Miners are adopting automation cautiously, incrementally. Nevertheless, full site automation appears enticingly within the industry’s reach. Rio Tinto launched its Mine of the Future initiative in 2008, and by 2014 the company had hauled 200 million tons with a fleet of autonomous mining vehicles in Australia’s remote, mineral-rich Pilbara region. The company operates remote control excavators, dozers, and tele-remote blast hole drills to work on unstable terrain at its Bingham Canyon copper mine in Kennecott, Utah, near Salt Lake City. In 2019, the world’s first fully automated mine began production at Resolute Mining’s Syama underground gold mine in Mali.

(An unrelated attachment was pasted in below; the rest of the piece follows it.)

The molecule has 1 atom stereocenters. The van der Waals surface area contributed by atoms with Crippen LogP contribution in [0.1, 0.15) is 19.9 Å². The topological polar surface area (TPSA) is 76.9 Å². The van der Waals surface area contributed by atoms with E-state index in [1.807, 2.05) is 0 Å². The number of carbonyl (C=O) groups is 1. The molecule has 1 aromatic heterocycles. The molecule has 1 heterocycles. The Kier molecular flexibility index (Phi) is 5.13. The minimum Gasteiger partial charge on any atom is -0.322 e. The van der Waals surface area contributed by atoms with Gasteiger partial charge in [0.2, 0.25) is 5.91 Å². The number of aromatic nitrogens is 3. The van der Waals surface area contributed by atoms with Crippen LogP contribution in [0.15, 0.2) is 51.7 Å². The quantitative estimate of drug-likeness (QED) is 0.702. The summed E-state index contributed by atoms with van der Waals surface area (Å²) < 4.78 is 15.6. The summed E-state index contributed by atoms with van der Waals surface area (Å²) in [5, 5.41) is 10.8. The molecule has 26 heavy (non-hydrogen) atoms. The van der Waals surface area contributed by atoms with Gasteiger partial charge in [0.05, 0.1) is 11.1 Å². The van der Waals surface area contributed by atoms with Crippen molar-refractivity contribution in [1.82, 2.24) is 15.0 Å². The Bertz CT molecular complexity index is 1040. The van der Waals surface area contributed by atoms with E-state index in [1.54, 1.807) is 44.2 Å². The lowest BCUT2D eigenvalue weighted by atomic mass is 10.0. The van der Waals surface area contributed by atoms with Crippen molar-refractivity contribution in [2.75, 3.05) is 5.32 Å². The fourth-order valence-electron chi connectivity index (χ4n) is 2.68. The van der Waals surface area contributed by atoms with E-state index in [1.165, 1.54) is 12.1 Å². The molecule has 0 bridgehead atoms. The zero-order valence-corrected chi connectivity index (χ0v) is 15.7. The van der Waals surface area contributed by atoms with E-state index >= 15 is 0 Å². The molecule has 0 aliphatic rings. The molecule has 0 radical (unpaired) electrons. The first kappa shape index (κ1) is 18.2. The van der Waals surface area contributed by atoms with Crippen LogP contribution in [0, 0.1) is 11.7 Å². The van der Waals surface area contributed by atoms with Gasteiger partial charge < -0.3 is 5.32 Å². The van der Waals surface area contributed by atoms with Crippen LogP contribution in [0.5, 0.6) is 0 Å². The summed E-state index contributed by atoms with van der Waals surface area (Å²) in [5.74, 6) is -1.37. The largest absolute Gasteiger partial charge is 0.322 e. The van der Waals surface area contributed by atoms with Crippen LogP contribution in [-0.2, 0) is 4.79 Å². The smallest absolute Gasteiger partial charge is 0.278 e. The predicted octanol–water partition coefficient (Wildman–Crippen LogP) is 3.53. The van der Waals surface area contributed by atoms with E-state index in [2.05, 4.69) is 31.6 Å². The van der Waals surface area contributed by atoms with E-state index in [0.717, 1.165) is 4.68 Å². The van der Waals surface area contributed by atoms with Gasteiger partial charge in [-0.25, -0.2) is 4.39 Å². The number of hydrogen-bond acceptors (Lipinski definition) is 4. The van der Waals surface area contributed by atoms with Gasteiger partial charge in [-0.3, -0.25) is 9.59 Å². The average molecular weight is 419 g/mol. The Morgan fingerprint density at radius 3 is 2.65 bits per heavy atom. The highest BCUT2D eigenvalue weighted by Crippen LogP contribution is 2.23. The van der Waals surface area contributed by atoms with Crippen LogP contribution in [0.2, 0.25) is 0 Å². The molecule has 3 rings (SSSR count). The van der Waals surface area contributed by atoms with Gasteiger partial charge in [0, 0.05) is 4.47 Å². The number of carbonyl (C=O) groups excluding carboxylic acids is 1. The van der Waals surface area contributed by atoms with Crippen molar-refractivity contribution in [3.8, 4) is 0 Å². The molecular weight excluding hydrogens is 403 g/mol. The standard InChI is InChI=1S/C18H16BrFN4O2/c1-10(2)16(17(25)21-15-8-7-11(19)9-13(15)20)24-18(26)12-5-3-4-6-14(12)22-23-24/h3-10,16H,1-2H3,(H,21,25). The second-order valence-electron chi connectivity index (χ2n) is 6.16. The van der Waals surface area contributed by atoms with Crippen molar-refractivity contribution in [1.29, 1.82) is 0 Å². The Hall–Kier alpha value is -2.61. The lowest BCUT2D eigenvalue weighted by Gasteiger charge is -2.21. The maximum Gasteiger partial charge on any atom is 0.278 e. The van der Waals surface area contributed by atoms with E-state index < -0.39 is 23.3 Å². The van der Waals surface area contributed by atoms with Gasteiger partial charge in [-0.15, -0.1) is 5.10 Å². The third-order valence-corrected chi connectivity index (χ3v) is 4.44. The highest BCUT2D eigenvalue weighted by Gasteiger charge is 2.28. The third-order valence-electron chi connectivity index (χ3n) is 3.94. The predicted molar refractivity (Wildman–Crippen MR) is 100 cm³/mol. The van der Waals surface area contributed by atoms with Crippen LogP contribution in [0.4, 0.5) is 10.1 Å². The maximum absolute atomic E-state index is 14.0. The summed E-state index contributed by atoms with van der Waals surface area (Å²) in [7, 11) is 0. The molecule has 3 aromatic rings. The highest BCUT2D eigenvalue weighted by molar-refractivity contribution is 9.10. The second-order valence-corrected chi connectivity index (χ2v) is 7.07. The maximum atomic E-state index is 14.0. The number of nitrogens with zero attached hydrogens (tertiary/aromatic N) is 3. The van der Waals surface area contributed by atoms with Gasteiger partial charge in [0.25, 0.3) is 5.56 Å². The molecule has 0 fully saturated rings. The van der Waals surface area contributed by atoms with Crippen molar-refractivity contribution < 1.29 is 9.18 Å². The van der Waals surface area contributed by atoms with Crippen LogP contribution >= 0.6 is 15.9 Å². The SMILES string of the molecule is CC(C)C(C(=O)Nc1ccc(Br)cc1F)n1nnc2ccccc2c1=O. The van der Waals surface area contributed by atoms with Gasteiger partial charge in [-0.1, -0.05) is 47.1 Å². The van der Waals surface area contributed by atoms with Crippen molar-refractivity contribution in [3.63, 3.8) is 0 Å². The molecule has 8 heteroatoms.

Between 2006 and 2016, German component manufacturer Elektro-Elektronik Pranjic deployed more than 60 sets of advanced automatic hydraulic control components for underground coal mining at the Tang Shan Gou mine operated by the China National Coal Group Corp. Market research firm Mordor Intelligence forecasts the automated mining equipment market will grow by 35.38 percent from 2021 to 2026.
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